Nick Clegg has blocked a proposal by David Cameron to restrict the construction of onshore windfarms, a Liberal Democrat source has said.
It is understood the prime minister presented Clegg with the plans more than a week ago, which would have put an overall cap on the number of turbines built in the countryside.
However, the deputy prime minister told Cameron on Monday that he would not allow a further assault on onshore windfarms after previous cuts to subsidies for the industry.
The Lib Dem source said Tory claims to be green were now dead in the water.
Clegg agreed to look at the proposal but found absolutely no case for it, especially since the subsidy cuts and felt it could cause damaging uncertainty to the renewable energy industry, the source said.
They added: “Nick Clegg was simply not going to allow the Tories to move the goalposts on green energy again.
“Some sort of crude block towards onshore wind would seriously damage investor confidence in Britain’s energy markets. It would be a double whammy – bad for both British business and for the environment.
“The Liberal Democrats believe in a mixed, diverse green energy future. Capping onshore wind production would leave investors questioning our long-term commitment to all renewable energy sources.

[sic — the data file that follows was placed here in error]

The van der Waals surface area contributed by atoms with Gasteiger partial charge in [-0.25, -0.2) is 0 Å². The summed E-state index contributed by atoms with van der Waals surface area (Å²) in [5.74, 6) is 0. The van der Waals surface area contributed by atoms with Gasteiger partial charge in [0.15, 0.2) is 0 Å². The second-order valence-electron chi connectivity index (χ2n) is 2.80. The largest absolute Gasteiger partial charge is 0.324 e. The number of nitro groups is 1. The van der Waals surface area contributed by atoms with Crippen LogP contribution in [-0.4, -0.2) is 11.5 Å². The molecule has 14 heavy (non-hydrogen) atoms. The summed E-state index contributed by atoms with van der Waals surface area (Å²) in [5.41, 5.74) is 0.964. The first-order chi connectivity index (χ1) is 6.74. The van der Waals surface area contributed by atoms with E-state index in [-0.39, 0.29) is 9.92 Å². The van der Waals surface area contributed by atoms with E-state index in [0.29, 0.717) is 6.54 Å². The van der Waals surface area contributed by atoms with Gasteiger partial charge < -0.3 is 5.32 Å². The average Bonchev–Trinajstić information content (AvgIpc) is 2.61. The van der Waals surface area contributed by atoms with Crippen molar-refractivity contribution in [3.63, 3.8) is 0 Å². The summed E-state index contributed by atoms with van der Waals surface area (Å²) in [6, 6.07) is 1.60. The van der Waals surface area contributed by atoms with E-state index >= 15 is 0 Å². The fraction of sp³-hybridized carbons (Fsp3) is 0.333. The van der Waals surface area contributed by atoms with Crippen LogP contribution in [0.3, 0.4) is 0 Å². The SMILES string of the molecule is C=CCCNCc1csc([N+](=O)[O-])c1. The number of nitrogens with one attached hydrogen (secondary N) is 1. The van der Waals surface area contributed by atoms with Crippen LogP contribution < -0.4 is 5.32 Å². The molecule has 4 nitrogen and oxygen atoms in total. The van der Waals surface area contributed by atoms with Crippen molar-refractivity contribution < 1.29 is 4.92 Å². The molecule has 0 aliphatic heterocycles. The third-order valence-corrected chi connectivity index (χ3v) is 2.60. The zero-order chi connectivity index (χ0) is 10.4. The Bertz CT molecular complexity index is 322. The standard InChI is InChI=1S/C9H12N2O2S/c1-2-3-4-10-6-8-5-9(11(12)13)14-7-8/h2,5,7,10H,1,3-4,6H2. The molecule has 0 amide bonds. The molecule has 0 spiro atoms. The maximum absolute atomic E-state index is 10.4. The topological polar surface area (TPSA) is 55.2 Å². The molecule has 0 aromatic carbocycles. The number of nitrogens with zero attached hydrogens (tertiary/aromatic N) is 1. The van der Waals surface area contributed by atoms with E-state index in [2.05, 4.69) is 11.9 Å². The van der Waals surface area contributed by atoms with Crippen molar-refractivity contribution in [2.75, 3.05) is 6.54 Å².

“This would be catastrophic for our growing green economy and the hundreds of thousands of British jobs in it.”
The proposals to cap the number of onshore turbines, first reported by the BBC, come less than a year after the coalition agreed that subsidies for windfarms would last another six years at roughly the current level.
The year before, support for onshore wind was cut by about 10% after the prime minister came under pressure from more than 100 backbench MPs. They wrote to him demanding action against windfarms spoiling the landscape in rural areas.
Clegg blocks Cameron's plan for windfarm cap